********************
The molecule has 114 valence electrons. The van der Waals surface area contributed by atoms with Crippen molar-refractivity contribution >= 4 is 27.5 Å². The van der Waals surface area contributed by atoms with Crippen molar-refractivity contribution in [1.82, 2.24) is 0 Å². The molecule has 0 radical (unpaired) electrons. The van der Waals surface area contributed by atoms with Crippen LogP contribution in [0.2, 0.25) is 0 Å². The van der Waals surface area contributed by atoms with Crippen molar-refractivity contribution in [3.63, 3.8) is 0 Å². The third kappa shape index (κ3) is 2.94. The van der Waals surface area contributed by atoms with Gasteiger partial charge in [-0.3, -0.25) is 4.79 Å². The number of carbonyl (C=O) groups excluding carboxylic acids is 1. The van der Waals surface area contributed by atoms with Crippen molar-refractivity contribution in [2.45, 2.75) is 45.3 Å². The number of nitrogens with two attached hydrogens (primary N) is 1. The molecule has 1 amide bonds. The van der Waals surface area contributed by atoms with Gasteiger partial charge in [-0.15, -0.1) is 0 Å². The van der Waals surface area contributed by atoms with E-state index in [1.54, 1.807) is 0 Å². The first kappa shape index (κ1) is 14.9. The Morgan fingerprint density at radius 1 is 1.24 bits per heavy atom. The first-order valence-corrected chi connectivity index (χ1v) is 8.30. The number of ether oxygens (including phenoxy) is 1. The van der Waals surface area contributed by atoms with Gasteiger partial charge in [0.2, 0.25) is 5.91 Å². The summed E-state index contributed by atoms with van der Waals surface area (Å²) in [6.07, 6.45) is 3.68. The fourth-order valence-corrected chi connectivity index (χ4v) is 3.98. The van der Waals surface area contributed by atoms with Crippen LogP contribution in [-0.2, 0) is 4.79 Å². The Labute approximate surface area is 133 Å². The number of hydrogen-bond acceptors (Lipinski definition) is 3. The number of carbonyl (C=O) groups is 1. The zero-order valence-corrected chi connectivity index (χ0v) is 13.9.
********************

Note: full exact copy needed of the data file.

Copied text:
The molecule has 114 valence electrons. The van der Waals surface area contributed by atoms with Crippen molar-refractivity contribution >= 4 is 27.5 Å². The van der Waals surface area contributed by atoms with Crippen molar-refractivity contribution in [1.82, 2.24) is 0 Å². The molecule has 0 radical (unpaired) electrons. The van der Waals surface area contributed by atoms with Crippen LogP contribution in [0.2, 0.25) is 0 Å². The van der Waals surface area contributed by atoms with Crippen molar-refractivity contribution in [3.63, 3.8) is 0 Å². The third kappa shape index (κ3) is 2.94. The van der Waals surface area contributed by atoms with Gasteiger partial charge in [-0.3, -0.25) is 4.79 Å². The number of carbonyl (C=O) groups excluding carboxylic acids is 1. The van der Waals surface area contributed by atoms with Crippen molar-refractivity contribution in [2.45, 2.75) is 45.3 Å². The number of nitrogens with two attached hydrogens (primary N) is 1. The molecule has 1 amide bonds. The van der Waals surface area contributed by atoms with Gasteiger partial charge in [-0.15, -0.1) is 0 Å². The van der Waals surface area contributed by atoms with E-state index in [1.54, 1.807) is 0 Å². The first kappa shape index (κ1) is 14.9. The Morgan fingerprint density at radius 1 is 1.24 bits per heavy atom. The first-order valence-corrected chi connectivity index (χ1v) is 8.30. The number of ether oxygens (including phenoxy) is 1. The van der Waals surface area contributed by atoms with Gasteiger partial charge in [0.2, 0.25) is 5.91 Å². The summed E-state index contributed by atoms with van der Waals surface area (Å²) in [6.07, 6.45) is 3.68. The fourth-order valence-corrected chi connectivity index (χ4v) is 3.98. The van der Waals surface area contributed by atoms with Crippen LogP contribution in [-0.2, 0) is 4.79 Å². The Labute approximate surface area is 133 Å². The number of hydrogen-bond acceptors (Lipinski definition) is 3. The number of carbonyl (C=O) groups is 1. The zero-order valence-corrected chi connectivity index (χ0v) is 13.9.